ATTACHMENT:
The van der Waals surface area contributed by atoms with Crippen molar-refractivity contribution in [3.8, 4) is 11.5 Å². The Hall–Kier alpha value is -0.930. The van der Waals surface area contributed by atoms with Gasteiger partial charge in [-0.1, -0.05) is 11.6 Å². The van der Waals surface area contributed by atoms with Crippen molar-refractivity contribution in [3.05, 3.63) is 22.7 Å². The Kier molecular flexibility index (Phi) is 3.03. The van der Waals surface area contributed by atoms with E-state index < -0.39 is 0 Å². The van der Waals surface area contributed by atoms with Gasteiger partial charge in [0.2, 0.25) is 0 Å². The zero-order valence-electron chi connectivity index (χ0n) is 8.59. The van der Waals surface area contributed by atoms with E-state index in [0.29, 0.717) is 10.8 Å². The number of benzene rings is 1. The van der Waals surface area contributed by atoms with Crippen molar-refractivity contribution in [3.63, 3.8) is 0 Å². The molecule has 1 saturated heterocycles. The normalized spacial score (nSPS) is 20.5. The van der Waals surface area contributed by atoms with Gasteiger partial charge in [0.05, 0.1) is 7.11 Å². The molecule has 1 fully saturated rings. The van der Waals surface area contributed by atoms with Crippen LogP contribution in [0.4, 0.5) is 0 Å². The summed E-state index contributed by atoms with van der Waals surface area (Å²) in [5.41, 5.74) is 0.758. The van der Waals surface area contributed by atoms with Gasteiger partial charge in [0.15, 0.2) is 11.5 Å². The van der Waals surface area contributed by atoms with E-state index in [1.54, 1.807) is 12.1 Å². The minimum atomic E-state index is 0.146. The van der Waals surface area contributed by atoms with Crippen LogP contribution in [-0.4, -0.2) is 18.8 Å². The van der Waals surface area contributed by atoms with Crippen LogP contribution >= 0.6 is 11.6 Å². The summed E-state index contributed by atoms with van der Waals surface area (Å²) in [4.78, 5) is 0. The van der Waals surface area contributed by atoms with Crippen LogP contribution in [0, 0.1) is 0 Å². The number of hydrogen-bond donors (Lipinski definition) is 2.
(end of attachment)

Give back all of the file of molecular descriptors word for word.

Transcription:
The van der Waals surface area contributed by atoms with Crippen molar-refractivity contribution in [3.8, 4) is 11.5 Å². The Hall–Kier alpha value is -0.930. The van der Waals surface area contributed by atoms with Gasteiger partial charge in [-0.1, -0.05) is 11.6 Å². The van der Waals surface area contributed by atoms with Crippen molar-refractivity contribution in [3.05, 3.63) is 22.7 Å². The Kier molecular flexibility index (Phi) is 3.03. The van der Waals surface area contributed by atoms with E-state index < -0.39 is 0 Å². The van der Waals surface area contributed by atoms with Gasteiger partial charge in [0.2, 0.25) is 0 Å². The zero-order valence-electron chi connectivity index (χ0n) is 8.59. The van der Waals surface area contributed by atoms with E-state index in [0.29, 0.717) is 10.8 Å². The number of benzene rings is 1. The van der Waals surface area contributed by atoms with Crippen molar-refractivity contribution in [3.63, 3.8) is 0 Å². The molecule has 1 saturated heterocycles. The normalized spacial score (nSPS) is 20.5. The van der Waals surface area contributed by atoms with Gasteiger partial charge in [0.05, 0.1) is 7.11 Å². The molecule has 1 fully saturated rings. The van der Waals surface area contributed by atoms with Crippen LogP contribution in [0.4, 0.5) is 0 Å². The summed E-state index contributed by atoms with van der Waals surface area (Å²) in [5.41, 5.74) is 0.758. The van der Waals surface area contributed by atoms with Gasteiger partial charge in [0.15, 0.2) is 11.5 Å². The van der Waals surface area contributed by atoms with E-state index in [1.54, 1.807) is 12.1 Å². The minimum atomic E-state index is 0.146. The van der Waals surface area contributed by atoms with Crippen LogP contribution in [-0.4, -0.2) is 18.8 Å². The van der Waals surface area contributed by atoms with Crippen LogP contribution >= 0.6 is 11.6 Å². The summed E-state index contributed by atoms with van der Waals surface area (Å²) in [4.78, 5) is 0. The van der Waals surface area contributed by atoms with Crippen LogP contribution in [0, 0.1) is 0 Å². The number of hydrogen-bond donors (Lipinski definition) is 2.